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My last two cars have been Mazda and Subaru. Both companies have specific design and engineering philosophies. Both companies have championed very unique engineering (Subaru Boxer and Mazda Rotary engines, Subaru's unique AWD). German automakers have distinctive design and engineering philosophies as well. Why can't the same be said about American automakers? Ford, Chevy, Dodge, etc are brands but there are no consistent engineering philosophies that guide them. Am I missing something or is there nothing engineering wise that really sets any US automaker apart?
 

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In America, bigger = better

That's why, for the longest time, the American car manufacturers (the big 3) seemed to mostly ignore their compact car offerings.

I feel that it wasn't until recently that I can genuinely say that the Americans do have something that isn't quite as bad as previous offerings.


As for general engineering philosophy, first thing I think of when I think of American cars are the large, torquey V8 engines and RWD. Surprisingly, one can have a big V8 and still get decent fuel-efficiency (such as the C6 Corvette Z06, no gas guzzler tax on that car).

For General Motors, I feel that their Delphi suspension systems that they offer in Cadillac vehicles and sell to Ferrari is quite the standard for advanced suspension systems.

Chrysler Corporation is well-known for the "HEMI", or hemispheric head.

Ford in general, I feel like they've been far ahead of their other two American competitors in terms of modern technology.
 

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Discussion Starter #3
AWDfreak said:
In America, bigger = better

That's why, for the longest time, the American car manufacturers (the big 3) seemed to mostly ignore their compact car offerings.

I feel that it wasn't until recently that I can genuinely say that the Americans do have something that isn't quite as bad as previous offerings.


As for general engineering philosophy, first thing I think of when I think of American cars are the large, torquey V8 engines and RWD. Surprisingly, one can have a big V8 and still get decent fuel-efficiency (such as the C6 Corvette Z06, no gas guzzler tax on that car).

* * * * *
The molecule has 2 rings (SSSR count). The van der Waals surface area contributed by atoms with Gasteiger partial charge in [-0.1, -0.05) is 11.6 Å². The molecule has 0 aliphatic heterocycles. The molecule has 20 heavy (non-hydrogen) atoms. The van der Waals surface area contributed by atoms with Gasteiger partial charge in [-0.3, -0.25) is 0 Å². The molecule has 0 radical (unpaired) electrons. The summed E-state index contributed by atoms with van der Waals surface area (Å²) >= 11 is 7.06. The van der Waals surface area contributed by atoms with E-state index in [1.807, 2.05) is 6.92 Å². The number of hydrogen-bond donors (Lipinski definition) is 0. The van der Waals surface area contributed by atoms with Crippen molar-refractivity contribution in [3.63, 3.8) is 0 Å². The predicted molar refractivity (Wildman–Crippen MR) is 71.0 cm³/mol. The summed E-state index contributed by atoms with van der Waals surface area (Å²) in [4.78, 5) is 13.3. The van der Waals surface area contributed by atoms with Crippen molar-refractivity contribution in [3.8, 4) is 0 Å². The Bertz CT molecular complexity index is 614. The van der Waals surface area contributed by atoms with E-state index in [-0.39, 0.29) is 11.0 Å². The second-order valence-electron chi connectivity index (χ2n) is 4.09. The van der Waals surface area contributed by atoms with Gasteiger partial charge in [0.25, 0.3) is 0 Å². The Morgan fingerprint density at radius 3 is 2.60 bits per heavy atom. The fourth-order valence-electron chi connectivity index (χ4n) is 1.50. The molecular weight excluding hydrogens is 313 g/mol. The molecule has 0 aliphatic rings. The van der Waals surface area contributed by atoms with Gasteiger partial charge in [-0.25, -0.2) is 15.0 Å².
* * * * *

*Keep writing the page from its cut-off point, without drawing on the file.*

For General Motors, I feel that their Delphi suspension systems that they offer in Cadillac vehicles and sell to Ferrari is quite the standard for advanced suspension systems.

Chrysler Corporation is well-known for the "HEMI", or hemispheric head.

Ford in general, I feel like they've been far ahead of their other two American competitors in terms of modern technology.
I get what you're saying but to me it feels like a bit of this and a bit of that. They don't have an all encompassing philosophy like Subaru or Mazda. Even Kia and Hyundai have at least have a consistent design language if not an engineering philosophy.
 

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I kinda follow you but the boxer engine was designed by a German in the 1800s and used in Mercedes, BMWs, VWs and even Chevrolets before Subaru ever jumped on the bandwagon. At least they are on the bandwagon though.

The Wankel, again invented by a German and abandoned by Mazda.

American motor companies invented such things as hydraulic brakes, pressurized oiling systems, automatic transmissions, electric starting, third brake lights, auto doors on vans, intermittent wipers ... I mean it's ongoing. Not sure how you consider clinging to someone else's invention makes a company known for engineering.
 

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Discussion Starter #5
Twist2Stop said:
I kinda follow you but the boxer engine was designed by a German in the 1800s and used in Mercedes, BMWs, VWs and even Chevrolets before Subaru ever jumped on the bandwagon. At least they are on the bandwagon though.

The Wankel, again invented by a German and abandoned by Mazda.

American motor companies invented such things as hydraulic brakes, pressurized oiling systems, automatic transmissions, electric starting, third brake lights, auto doors on vans, intermittent wipers ... I mean it's ongoing. Not sure how you consider clinging to someone else's invention makes a company known for engineering.
Sure but for better or worse there's relatively consistent theory applied to their creations. Mazda and Subraru may not have invented their engines but they spent decades trying to perfect a consistent engineering approach. I'm not talking about engineering in general but an all encompassing philosophy that spans decades and can be seen in multiple vehicles.